Samara National Research University (Samara University)Samara scientists develops a fault monitoring system

Samara scientists develops a fault monitoring system

A compact self-learning intelligent system can be implemented in airplanes, drones, robots and assembly lines

Scientists of Samara National Research University (Samara University) have created an intelligent monitoring system capable of predicting technical faults, malfunctions and complex technical systems operation failures and warning about them in advance, even before they occur.

According to the developers’ plan, such solutions can be used to improve aviation safety in the future, however, the obtained characteristics already make it possible to implement them in industrial applications, in unmanned aerial vehicles and cars. They have created a prototype of the device monitoring production equipment, which is able to increase the reliability and safety of operating technological lines, and lessen the likelihood of downtime, preventing sudden equipment failures.

“We have developed a concept of the predictive system monitoring technological equipment and this concept has been implemented in practice – we have created a prototype of the system and its hardware modules, and formed a database of typical failures and malfunctions,” Albert Gareev, the head of Research Unit, an Associate Professor of Aircraft Maintenance Department, explained. “The most important thing here is the new principle we adopt: our development is based on a neural network, i.e. we use deep machine learning technology. As a result, we have created a unique self-learning software, which monitors equipment condition and notifies of impending component failure within a particular system.”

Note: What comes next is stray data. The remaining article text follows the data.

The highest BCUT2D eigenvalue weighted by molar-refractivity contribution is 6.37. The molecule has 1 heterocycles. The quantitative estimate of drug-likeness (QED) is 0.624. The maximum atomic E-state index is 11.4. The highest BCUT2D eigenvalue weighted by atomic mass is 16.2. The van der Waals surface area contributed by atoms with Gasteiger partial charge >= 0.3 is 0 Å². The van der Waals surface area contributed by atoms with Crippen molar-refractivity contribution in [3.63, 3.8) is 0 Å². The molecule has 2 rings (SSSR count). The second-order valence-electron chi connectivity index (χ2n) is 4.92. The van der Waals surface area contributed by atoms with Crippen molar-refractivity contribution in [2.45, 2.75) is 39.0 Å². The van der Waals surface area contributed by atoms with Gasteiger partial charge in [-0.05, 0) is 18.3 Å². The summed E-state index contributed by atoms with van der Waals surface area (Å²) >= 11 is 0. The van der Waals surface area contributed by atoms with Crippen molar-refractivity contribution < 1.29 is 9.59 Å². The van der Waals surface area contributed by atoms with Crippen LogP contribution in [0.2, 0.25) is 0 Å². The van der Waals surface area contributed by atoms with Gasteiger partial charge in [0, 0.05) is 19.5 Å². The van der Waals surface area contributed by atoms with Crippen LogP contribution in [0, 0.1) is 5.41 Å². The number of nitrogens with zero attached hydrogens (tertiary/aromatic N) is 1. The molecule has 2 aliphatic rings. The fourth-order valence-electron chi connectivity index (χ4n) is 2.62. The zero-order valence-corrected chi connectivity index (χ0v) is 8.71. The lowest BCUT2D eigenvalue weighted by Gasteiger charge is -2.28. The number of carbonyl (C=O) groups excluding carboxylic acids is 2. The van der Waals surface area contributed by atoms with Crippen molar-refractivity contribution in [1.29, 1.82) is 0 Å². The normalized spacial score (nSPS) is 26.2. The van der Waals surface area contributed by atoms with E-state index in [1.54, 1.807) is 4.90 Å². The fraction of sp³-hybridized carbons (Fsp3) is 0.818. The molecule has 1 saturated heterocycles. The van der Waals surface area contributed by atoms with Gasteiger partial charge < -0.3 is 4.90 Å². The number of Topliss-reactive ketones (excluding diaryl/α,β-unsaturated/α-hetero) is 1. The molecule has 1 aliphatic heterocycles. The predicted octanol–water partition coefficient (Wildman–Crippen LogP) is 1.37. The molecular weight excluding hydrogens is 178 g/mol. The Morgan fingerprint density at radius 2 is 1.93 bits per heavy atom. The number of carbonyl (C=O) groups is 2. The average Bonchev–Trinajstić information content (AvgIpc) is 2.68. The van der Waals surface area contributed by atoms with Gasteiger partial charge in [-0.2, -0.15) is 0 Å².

According to Assoc. Prof. Gareev, the uniqueness of the invented monitoring method lies in the software comparing so-called “dynamic images” of units and systems. A set of sensors records data on the real current equipment condition, and it is constantly compared to the ideal equipment condition, “ideal images”, put into the program database. The system detects deviations from this “ideal images” – e.g., changes in the oil system pressure, the difference in temperature levels or fuel consumption. The data is recorded at each section of a unit or system, and the neural network program determines the likelihood of a malfunction according to an algorithm developed through the self-learning.

To train this neural network program, the scientists created simulation models based on the German SimulationX software package, and then the system underwent additional training during experiments on a test bench. A Mi family helicopter hydraulic system assembled on the test bench was used as a test monitoring object. The test bench simulated a leakage of the working fluid and gas of the hydraulic system, changes in the pump speed, temperature and pressure rise, as well as various actions of the helicopter pilot. The results proved the ability of the neural network system to evolve, gradually learn and gain experience like a human being. According to the results of experiments, the accuracy of fault detection has reached 98%.

The scientists managed to keep the predictive monitoring system rather compact, cheap and energy efficient. The hardware platform of the system (without sensors) is based on a mobile neural processing unit with an energy consumption of 5-10 W and a cost of about 100 Euro. The processor board is comparable in size to a regular smartphone. These characteristics allow implementation of the “failure predictor” not only on the ground within industrial applications, but also in the air, e.g. in unmanned aerial vehicles. The system can also be useful for humanoid robots.

“The development enables us to provide any production facility with its own monitoring system reducing financial losses from potential downtime. Knowing of a pre-failure condition of a particular pump within an assembly line, you can switch to a spare line and not halt the production. Meanwhile the pump can be replaced or repaired, and the system will also provide you with a specific recommendation on which unit or element should be removed ,” Assoc. Prof. Gareev said. “Sure enough, our system was designed to be implemented in enterprises, especially in automotive and aviation industries, assembly lines, multi-axis machines, anthropomorphic devices, robots. However, the system can also be implemented in aviation – e.g., in unmanned aerial vehicles and airplanes.”

The university currently negotiates the possibility of the system implementation with a number of enterprises.

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